Earlier in the month, I wrote an article asking three pro MMA fighters about their view of the MMA media, and now it’s the media’s turn to respond. But we’re not talking just any media types, but rather a couple of guys who offer some of the harshest satirical criticism to fighters and promotions.

Who do you think of when you hear the term “MMA media?” Ariel Helwani in a suit and tie, wearing flamboyant shoes and interviewing all the big names in the world of MMA? Ben Fowlkes’ constant stream of thoughtful and quality articles? Your favorite website? Or maybe even the fanboys or second-hand websites that spend countless hours covering the sport online to the best of their abilities?

Fans probably get more than enough of those types, seeing as they are either offering the best coverage or are just the most ubiquitous sources of journalism. Seeing as most professionals will tell you something like, “the cream always rises to the top” (and I already recorded some of their thoughts in a similar article), I was more interested in hearing from the alternative voices that offer equally good work, but don’t pull any punches in their coverage of MMA.

So I reached out via email to CagePotato staff writer Jared Jones, known for his articles of humorous and critical analysis, and MMA Beatdown’s The Brain, who offers MMA commentary in the form of a podcast that you would expect to hear when having beers with your friends.

Beatdown’s Brain has been a professional reporter in the Tri-state area for six years and has qualms towards what he see’s as rampant amateurism in MMA journalism.

“In regards to the MMA media, and the job they do as a whole, just from what I’ve seen, they leave a lot to be desired,” he said. “I believe the inherent problem is that MMA is still a niche sport. In the grand scheme of things, it’s barely a blip on the radar when compared to other professional sport coverage, and because of that, most media outlets don’t spend any time or money putting top reporters on the MMA beat, for lack of a better term. As a result, you get what you see at UFC press conferences. The questioning is amateur, and that’s to be expected, because, if I’m going to be totally honest, the reporters themselves are amateurs.

“As someone who has worked in broadcasting for six years, you get a sense for who’s been properly trained and paid their dues, and who hasn’t done either. At the very least, even if they weren’t properly trained, at least be fully prepared. As the UFC continues to grow (which it will), major media outlets will start paying more attention, more established reporters will be put to task to cover mixed martial arts, and things will improve. Until then, you’ll get people asking about favorite condiments and questioning [UFC President] Dana White like they’d love to question [WWE head] Vince McMahon.”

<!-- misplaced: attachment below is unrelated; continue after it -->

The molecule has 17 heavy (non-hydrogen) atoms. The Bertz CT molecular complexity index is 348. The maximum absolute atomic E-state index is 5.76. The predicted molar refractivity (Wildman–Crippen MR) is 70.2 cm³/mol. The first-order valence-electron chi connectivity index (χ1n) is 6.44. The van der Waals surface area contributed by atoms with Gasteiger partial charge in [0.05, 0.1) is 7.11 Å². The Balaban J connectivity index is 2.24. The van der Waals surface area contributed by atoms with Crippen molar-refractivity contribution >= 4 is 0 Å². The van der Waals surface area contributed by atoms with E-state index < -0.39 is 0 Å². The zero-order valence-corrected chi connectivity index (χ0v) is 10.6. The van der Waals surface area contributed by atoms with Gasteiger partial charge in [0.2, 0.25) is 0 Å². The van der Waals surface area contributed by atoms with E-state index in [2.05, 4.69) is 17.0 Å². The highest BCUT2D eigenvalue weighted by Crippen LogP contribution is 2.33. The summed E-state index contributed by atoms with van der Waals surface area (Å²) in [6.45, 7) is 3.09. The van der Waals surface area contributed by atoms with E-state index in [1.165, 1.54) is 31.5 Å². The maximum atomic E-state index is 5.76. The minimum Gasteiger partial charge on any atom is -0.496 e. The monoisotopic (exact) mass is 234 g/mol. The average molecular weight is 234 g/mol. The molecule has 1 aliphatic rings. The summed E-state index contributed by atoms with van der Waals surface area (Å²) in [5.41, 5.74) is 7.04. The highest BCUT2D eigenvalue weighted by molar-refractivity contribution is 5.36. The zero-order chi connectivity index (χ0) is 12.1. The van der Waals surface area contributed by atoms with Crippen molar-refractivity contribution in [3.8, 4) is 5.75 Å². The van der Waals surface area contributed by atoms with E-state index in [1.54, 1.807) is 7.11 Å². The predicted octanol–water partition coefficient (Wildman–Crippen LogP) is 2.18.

The Brain’s reference to condiments comes from an instance where a journalist asked Dana White if he prefers ketchup or mustard on his hotdogs at a pre-fight presser for UFC 156. That sort of questioning surely isn’t meaningful to many, and it’s annoying to those that have more serious topics to discuss. But does that singular occurrence represent the state of MMA media as a whole? Most likely not, but it might lead people to believe so. MMA is still growing into mainstream acceptance as an actual sport, and most anyone would agree that better coverage will come with its growth. That isn’t a slight against the great work currently being done by professional media members, because it is there if you look for it.

In contrast to The Brain, CagePotato’s Jones sees MMA journalists collectively doing an adequate job, given that MMA is still growing into a wider acceptance. Jones even takes the side of the journalists asking “bad” questions, at least to defend them based on his own personal experiences.

“We are only human, and simply put, people get nervous in public settings,” Jones explained. “Their brains shut down, they lose their train of thought, and this (at least in my opinion) often results in many of the ‘bad’ questions that are asked during UFC press conferences, even in the case of the journalists.

“Given the infantile state of both the sport and its coverage, I would say the MMA media does a decent job on the whole. As with journalism in any sport (especially when it’s web-based), speculation and a desire for page hits seem to fuel a lot of the false reports that make their way out there, but again, this is a statement that can be applied to almost any sport in the internet era. The main problem with MMA/sports journalism nowadays is how far removed many of those reporting the stories are from the actual stories.

“Given the meteoric rise of MMA over the past few years, hundreds of carbon-copy websites have popped up all over the internet, essentially copy/pasting information from the few websites that have actual connections within the business, and declaring it fact. When the context of a given fighter interview or news story factors so little into the snippets MMA sites pluck from the headlines and analyze ad nauseam, it’s easy to see why words get jumbled, misinterpreted, et cetera, and why fighters rightfully blame the media for doing so. That being said, I would say that given the time it has been around, MMA journalism is almost on par with that of its fellow sports.”